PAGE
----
Can anyone suggest a roadmap to a front-end dev job?

Hey guys!
As you can see from the title, I’m new to programming, no CS degree. I started taking some courses on Udemy about 1 and a half months ago. Learned the basics of HTML/CSS and now I’m in the process of learning JS.
So, let’s cut to the chase… I have some questions:

  1. I want to break into the front-end development field, and I am aware that I need to code constantly and build some projects if I want to improve.
    But, I was wondering, since I also need to create a backend for my potential projects, wouldn’t I need to learn even more than if I wanted to just study back-end?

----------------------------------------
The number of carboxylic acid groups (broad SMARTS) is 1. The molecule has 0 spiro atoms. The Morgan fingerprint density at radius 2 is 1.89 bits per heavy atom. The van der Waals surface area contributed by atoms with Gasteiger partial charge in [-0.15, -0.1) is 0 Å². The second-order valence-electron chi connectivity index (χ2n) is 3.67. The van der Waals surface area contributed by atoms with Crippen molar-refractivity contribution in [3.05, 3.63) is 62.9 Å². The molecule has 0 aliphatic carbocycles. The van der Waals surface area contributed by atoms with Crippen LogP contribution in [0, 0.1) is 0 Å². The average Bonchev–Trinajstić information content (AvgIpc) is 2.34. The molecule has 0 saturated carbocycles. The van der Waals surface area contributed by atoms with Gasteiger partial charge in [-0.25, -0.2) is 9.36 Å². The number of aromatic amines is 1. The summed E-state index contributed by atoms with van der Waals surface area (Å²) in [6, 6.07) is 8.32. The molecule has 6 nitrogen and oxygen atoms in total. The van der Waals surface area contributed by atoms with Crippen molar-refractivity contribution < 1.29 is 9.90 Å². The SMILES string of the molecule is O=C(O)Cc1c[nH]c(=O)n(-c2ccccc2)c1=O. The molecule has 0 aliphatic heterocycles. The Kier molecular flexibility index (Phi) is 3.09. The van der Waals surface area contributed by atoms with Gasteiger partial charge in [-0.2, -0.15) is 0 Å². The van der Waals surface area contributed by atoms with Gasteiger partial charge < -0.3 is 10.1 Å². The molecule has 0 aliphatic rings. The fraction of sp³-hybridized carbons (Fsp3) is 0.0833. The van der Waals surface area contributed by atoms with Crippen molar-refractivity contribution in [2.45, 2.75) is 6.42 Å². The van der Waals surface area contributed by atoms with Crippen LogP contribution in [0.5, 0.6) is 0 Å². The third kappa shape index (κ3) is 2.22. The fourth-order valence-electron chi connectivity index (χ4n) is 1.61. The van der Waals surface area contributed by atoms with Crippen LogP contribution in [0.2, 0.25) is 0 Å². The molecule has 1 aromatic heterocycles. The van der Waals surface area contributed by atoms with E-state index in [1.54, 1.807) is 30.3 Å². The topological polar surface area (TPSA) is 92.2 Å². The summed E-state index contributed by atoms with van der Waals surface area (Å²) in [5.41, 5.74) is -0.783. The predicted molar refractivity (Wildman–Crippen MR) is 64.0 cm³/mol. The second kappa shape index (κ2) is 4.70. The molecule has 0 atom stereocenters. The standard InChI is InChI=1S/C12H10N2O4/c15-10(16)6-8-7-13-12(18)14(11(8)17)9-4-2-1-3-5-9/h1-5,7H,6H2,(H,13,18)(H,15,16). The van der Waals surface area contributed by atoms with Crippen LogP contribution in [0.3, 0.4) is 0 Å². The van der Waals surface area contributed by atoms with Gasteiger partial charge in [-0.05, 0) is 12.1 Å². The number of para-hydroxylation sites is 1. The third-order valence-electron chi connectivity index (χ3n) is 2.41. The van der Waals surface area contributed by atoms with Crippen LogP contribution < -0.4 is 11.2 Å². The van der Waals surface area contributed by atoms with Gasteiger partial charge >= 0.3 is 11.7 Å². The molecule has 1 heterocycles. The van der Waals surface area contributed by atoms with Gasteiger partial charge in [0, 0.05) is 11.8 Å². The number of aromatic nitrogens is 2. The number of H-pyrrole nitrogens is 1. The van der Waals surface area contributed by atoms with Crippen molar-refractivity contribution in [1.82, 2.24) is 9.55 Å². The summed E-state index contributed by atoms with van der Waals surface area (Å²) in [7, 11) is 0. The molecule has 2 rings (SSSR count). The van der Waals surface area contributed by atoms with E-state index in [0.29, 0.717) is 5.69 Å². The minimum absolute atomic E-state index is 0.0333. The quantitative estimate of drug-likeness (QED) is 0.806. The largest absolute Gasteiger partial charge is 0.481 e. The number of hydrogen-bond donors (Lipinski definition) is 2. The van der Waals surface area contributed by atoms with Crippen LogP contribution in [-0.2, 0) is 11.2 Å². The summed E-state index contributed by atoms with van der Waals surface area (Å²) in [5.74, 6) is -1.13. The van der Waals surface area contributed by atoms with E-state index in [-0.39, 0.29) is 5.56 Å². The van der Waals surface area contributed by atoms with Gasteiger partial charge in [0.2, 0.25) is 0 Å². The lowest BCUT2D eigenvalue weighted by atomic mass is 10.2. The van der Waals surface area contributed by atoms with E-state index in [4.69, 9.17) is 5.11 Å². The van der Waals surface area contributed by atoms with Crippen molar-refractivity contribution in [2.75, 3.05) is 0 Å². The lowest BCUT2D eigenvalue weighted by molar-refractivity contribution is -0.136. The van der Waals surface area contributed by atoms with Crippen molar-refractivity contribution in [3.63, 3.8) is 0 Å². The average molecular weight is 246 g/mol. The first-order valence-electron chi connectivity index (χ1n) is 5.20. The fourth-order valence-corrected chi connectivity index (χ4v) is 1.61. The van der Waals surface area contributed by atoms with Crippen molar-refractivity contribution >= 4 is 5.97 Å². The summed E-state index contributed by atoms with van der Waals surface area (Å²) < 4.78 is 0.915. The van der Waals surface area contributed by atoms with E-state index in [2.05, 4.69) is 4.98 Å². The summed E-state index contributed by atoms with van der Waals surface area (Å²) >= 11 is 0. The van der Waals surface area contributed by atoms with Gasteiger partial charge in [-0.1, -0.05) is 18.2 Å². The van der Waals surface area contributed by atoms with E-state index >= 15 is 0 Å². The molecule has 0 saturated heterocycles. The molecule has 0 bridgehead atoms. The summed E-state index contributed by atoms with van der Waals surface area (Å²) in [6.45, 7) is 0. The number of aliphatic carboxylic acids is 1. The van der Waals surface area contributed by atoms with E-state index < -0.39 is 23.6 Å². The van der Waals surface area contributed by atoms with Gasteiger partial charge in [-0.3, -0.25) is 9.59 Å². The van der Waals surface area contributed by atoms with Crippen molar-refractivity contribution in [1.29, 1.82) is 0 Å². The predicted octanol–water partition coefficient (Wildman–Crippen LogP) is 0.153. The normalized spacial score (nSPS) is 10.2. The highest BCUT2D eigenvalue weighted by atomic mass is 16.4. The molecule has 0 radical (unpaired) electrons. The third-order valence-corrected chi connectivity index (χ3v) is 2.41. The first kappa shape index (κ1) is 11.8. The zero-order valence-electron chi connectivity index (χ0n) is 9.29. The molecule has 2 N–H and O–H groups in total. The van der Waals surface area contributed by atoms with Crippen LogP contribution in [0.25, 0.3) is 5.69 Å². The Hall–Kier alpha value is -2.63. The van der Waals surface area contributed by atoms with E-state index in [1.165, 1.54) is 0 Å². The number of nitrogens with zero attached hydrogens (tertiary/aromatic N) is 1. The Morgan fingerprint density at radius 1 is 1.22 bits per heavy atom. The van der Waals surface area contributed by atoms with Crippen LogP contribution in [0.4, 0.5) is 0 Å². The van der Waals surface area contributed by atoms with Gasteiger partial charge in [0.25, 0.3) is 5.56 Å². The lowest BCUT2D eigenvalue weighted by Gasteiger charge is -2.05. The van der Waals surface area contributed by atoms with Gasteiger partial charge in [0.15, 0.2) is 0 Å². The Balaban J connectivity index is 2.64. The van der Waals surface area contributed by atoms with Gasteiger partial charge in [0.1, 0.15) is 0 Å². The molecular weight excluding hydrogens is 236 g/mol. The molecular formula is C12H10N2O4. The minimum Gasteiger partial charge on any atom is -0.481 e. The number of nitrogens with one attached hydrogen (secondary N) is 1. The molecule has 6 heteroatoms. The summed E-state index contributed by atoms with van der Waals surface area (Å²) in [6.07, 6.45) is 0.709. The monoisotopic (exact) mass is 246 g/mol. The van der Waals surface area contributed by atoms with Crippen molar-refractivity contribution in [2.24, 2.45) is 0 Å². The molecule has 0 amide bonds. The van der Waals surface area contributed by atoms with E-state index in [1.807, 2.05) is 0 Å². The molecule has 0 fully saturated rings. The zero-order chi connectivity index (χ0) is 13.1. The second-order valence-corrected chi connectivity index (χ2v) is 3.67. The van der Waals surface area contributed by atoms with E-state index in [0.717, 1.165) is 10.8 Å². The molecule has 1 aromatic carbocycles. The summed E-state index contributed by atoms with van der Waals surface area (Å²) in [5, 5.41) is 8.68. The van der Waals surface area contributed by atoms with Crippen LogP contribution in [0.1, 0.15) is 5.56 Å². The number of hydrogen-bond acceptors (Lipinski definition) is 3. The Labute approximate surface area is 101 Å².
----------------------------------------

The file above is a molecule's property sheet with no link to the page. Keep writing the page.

For the record, I wish to learn front-end because employers are less strict when it comes to a CS degree. Also, I want to get a job in Germany, which is often based on certificates…

  2. As I said, I want to become proficient in front-end for now. And so, my other question is: what kind of projects should I build so that I can prove my knowledge in front-end technologies.
    This bugged me since I started learning… how exactly do I create projects that take advantage of technologies like React, if I don’t have a complex enough back-end?

  3. My roadmap is this(this doesn’t include all the other stuff I need to learn, like deployment, version control, etc):

  • Learn CSS/ SASS and HTML
  • Learn JS
  • Build some stuff on your own and search for freelancer jobs
  • Learn React
  • Build some more stuff and search for more freelancer jobs
  • Apply for jobs